Gun control is back. President Obama on Wednesday unveiled a series of feel-good measures designed to play on the emotions of Americans saddened by the horrific shooting of 20 students at Sandy Hook Elementary School last month. Almost nothing he proposes to do would make anyone safer.
Surrounding himself with children, Mr. Obama said, “This will be difficult. There will be pundits and politicians and special-interest lobbyists publicly warning of a tyrannical, all-out assault on liberty — not because that’s true, but because they want to gin up fear or higher ratings or revenue for themselves.”
The president said that he would go around Congress by taking 23 executive actions. He signed a handful as soon as the news conference ended, and one of the upcoming proclamations will order Attorney General Eric H. Holder Jr. “to review categories of individuals prohibited from having a gun” to determine if those categories need to be expanded. Mr. Holder’s agency is hardly the model for gun safety, considering it came up with the Operation Fast and Furious program to run guns to Mexican drug cartels.
The National Rifle Association responded with a campaign to fight back against gun-free zones. “Everything in his statement was either about limiting gun rights or giving himself a fig leaf while he does so,” NRA President David Keene told The Washington Times. “It wasn’t so much about protecting our children as it was about using our concern for their safety to push an ideological agenda.”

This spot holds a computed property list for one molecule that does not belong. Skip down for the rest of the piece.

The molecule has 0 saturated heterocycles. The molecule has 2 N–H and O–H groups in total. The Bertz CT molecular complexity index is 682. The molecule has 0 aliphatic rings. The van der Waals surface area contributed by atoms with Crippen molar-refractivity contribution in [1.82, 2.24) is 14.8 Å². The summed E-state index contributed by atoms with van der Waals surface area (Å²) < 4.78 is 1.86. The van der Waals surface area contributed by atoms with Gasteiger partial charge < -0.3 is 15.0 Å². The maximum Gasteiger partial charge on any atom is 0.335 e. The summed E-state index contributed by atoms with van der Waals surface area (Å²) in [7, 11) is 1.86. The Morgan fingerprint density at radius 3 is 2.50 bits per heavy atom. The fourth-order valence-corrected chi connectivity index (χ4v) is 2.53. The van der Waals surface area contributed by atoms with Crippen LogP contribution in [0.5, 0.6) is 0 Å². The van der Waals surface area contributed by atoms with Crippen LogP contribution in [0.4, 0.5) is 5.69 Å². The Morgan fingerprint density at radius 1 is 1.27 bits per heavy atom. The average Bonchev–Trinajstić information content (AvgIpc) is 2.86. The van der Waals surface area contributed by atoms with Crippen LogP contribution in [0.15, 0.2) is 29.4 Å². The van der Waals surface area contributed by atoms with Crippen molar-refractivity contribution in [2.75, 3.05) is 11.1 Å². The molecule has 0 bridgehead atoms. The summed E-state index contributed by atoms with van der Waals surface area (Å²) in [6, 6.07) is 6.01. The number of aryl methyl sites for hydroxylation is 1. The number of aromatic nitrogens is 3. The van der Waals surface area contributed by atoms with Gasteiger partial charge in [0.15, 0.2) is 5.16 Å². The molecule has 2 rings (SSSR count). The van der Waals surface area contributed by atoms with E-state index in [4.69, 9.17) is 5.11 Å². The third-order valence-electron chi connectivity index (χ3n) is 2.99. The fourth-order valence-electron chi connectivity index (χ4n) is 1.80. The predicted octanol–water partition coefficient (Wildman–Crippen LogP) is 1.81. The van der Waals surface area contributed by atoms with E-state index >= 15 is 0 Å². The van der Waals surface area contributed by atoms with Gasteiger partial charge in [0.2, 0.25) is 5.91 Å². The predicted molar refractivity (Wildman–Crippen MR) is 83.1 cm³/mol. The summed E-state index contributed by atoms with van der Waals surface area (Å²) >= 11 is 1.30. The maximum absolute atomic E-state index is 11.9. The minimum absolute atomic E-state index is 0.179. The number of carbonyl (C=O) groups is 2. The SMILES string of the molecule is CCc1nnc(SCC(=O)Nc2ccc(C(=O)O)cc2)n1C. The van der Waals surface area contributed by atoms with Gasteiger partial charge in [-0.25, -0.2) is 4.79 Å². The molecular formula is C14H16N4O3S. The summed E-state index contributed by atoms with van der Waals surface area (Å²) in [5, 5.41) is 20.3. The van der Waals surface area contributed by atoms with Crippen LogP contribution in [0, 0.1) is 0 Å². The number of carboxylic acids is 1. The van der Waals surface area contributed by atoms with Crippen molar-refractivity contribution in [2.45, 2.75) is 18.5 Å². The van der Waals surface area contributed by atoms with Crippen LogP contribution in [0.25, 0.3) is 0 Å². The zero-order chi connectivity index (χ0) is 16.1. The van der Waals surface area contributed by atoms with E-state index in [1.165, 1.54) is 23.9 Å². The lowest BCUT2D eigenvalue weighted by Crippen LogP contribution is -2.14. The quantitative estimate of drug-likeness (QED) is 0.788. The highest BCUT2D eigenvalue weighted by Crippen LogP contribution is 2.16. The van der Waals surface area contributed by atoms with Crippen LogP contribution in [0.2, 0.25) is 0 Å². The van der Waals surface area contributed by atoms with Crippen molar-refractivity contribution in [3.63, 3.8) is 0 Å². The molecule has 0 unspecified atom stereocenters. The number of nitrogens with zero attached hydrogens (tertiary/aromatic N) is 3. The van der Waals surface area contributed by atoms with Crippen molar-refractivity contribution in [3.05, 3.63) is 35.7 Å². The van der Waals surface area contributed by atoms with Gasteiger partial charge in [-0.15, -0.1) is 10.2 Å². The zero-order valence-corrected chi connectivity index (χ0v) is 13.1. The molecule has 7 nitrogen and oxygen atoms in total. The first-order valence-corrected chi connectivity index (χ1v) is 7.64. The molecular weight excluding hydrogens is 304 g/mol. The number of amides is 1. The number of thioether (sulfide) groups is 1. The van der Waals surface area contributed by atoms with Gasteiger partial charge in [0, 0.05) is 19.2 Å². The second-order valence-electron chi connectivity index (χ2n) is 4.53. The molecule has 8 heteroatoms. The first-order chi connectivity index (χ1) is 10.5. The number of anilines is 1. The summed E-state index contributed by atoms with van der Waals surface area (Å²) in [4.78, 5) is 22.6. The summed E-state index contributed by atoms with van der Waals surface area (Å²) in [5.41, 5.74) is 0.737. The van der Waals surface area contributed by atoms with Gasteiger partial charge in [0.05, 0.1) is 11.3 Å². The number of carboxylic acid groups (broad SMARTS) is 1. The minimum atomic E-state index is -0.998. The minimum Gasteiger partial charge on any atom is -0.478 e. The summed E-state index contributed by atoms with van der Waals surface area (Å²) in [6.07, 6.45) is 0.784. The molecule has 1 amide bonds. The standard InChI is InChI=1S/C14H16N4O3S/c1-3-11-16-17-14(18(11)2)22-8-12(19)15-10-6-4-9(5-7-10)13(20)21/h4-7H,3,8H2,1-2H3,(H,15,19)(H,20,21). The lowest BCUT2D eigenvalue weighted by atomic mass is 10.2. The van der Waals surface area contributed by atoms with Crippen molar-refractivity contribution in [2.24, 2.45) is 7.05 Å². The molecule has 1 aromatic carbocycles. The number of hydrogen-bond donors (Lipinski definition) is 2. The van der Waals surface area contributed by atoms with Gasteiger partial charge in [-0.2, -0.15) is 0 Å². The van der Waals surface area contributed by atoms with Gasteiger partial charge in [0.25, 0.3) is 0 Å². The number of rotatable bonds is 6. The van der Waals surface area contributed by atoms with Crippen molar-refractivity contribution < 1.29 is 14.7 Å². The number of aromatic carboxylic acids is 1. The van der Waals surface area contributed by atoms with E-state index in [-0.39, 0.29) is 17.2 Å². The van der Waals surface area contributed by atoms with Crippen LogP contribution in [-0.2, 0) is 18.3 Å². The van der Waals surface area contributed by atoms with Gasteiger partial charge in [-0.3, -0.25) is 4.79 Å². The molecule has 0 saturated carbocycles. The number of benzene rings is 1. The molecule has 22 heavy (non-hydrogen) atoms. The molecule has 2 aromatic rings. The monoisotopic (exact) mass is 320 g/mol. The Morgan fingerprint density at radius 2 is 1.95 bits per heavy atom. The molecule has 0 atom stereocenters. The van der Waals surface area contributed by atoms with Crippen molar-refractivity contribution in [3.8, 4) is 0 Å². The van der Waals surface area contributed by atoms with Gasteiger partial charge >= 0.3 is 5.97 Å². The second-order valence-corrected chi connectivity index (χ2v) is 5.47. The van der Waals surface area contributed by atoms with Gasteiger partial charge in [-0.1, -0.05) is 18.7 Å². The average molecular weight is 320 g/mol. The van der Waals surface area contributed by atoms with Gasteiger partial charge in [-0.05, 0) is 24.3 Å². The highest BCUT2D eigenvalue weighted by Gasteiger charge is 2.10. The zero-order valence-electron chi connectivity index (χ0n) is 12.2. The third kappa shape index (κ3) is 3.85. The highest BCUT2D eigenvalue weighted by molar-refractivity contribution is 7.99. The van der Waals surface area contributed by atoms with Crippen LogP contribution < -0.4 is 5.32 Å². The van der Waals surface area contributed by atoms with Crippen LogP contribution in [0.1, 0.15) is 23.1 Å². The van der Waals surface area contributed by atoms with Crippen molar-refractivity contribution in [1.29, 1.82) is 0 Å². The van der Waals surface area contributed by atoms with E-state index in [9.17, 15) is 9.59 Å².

Mr. Obama was silent throughout his first term on gun control. It’s only now that he’s a lame duck that the most radical aspects of his agenda are emerging, cloaked with misleading phrases. “Weapons designed for the theater of war have no place in a movie theater,” the president said, deliberately confusing the fully automatic weapons used by our troops with the popular semi-automatic rifles available to civilians that are rarely used in crimes. He wants to reimpose the Clinton-era gun ban that expired in 2004, even though that law did not decrease crime, nor did it prevent the 1999 shooting at Columbine High School in Colorado.
The administration is throwing its weight behind Senate legislation that would limit pistol and rifle magazines to 10 rounds, as if criminals weren’t aware it only takes a second or two to reload. Mr. Obama said “high-capacity magazines” have “one purpose — to pump out as many bullets as possible, as quickly as possible, to do as much damage, using bullets often designed to inflict maximum damage.”
The White House also called for a “a universal background check for anyone trying to buy a gun.” Since the majority of states don’t require registration of guns, it is unclear how the White House can enforce this provision when one law-abiding American sells or trades a gun privately with another resident of the same state. Criminals who obtain their guns off the streets won’t be calling the FBI to perform a background check before completing the transaction.
Most of the nearly two dozen items on Mr. Obama’s action list are equally pointless or unenforceable. They’re a public relations stunt designed to prime the public for even greater infringement on Second Amendment rights. As the president begins his second term next week, Americans need to be doubly vigilant to preserve their liberty in the midst of this well-coordinated attack on their rights.
Emily Miller is a senior editor for the Opinion pages at The Washington Times.